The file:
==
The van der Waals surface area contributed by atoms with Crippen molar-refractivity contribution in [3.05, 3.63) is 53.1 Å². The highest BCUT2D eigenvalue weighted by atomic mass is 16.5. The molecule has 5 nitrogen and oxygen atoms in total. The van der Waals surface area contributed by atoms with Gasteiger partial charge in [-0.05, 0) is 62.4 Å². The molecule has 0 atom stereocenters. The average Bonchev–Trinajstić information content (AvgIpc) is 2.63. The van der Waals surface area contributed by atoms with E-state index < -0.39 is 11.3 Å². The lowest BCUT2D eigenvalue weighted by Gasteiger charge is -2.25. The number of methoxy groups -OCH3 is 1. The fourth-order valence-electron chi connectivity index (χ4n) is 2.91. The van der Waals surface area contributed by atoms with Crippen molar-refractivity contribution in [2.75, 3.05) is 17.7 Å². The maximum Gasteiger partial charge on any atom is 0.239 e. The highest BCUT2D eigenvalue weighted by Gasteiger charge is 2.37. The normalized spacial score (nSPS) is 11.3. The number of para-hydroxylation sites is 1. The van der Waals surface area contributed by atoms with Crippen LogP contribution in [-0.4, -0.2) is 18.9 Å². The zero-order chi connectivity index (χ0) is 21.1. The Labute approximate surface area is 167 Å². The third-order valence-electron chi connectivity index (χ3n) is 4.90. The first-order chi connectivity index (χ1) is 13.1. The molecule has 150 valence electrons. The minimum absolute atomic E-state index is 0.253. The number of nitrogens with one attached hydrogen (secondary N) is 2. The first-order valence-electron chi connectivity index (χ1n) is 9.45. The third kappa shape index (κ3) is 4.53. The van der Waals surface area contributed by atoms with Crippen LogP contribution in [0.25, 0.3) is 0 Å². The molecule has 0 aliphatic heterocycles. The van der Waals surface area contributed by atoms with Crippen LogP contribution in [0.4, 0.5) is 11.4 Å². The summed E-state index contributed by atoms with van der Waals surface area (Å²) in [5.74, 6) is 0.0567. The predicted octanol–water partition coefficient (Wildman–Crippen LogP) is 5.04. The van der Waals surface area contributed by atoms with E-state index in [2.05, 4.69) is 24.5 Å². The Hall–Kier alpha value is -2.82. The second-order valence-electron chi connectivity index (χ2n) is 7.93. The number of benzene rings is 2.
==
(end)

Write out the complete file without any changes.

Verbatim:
The van der Waals surface area contributed by atoms with Crippen molar-refractivity contribution in [3.05, 3.63) is 53.1 Å². The highest BCUT2D eigenvalue weighted by atomic mass is 16.5. The molecule has 5 nitrogen and oxygen atoms in total. The van der Waals surface area contributed by atoms with Gasteiger partial charge in [-0.05, 0) is 62.4 Å². The molecule has 0 atom stereocenters. The average Bonchev–Trinajstić information content (AvgIpc) is 2.63. The van der Waals surface area contributed by atoms with E-state index < -0.39 is 11.3 Å². The lowest BCUT2D eigenvalue weighted by Gasteiger charge is -2.25. The number of methoxy groups -OCH3 is 1. The fourth-order valence-electron chi connectivity index (χ4n) is 2.91. The van der Waals surface area contributed by atoms with Crippen molar-refractivity contribution in [2.75, 3.05) is 17.7 Å². The maximum Gasteiger partial charge on any atom is 0.239 e. The highest BCUT2D eigenvalue weighted by Gasteiger charge is 2.37. The normalized spacial score (nSPS) is 11.3. The number of para-hydroxylation sites is 1. The van der Waals surface area contributed by atoms with Crippen LogP contribution in [-0.4, -0.2) is 18.9 Å². The zero-order chi connectivity index (χ0) is 21.1. The Labute approximate surface area is 167 Å². The third-order valence-electron chi connectivity index (χ3n) is 4.90. The first-order chi connectivity index (χ1) is 13.1. The molecule has 150 valence electrons. The minimum absolute atomic E-state index is 0.253. The number of nitrogens with one attached hydrogen (secondary N) is 2. The first-order valence-electron chi connectivity index (χ1n) is 9.45. The third kappa shape index (κ3) is 4.53. The van der Waals surface area contributed by atoms with Crippen LogP contribution in [0.25, 0.3) is 0 Å². The molecule has 0 aliphatic heterocycles. The van der Waals surface area contributed by atoms with Crippen LogP contribution in [0.4, 0.5) is 11.4 Å². The summed E-state index contributed by atoms with van der Waals surface area (Å²) in [5.74, 6) is 0.0567. The predicted octanol–water partition coefficient (Wildman–Crippen LogP) is 5.04. The van der Waals surface area contributed by atoms with E-state index in [2.05, 4.69) is 24.5 Å². The Hall–Kier alpha value is -2.82. The second-order valence-electron chi connectivity index (χ2n) is 7.93. The number of benzene rings is 2.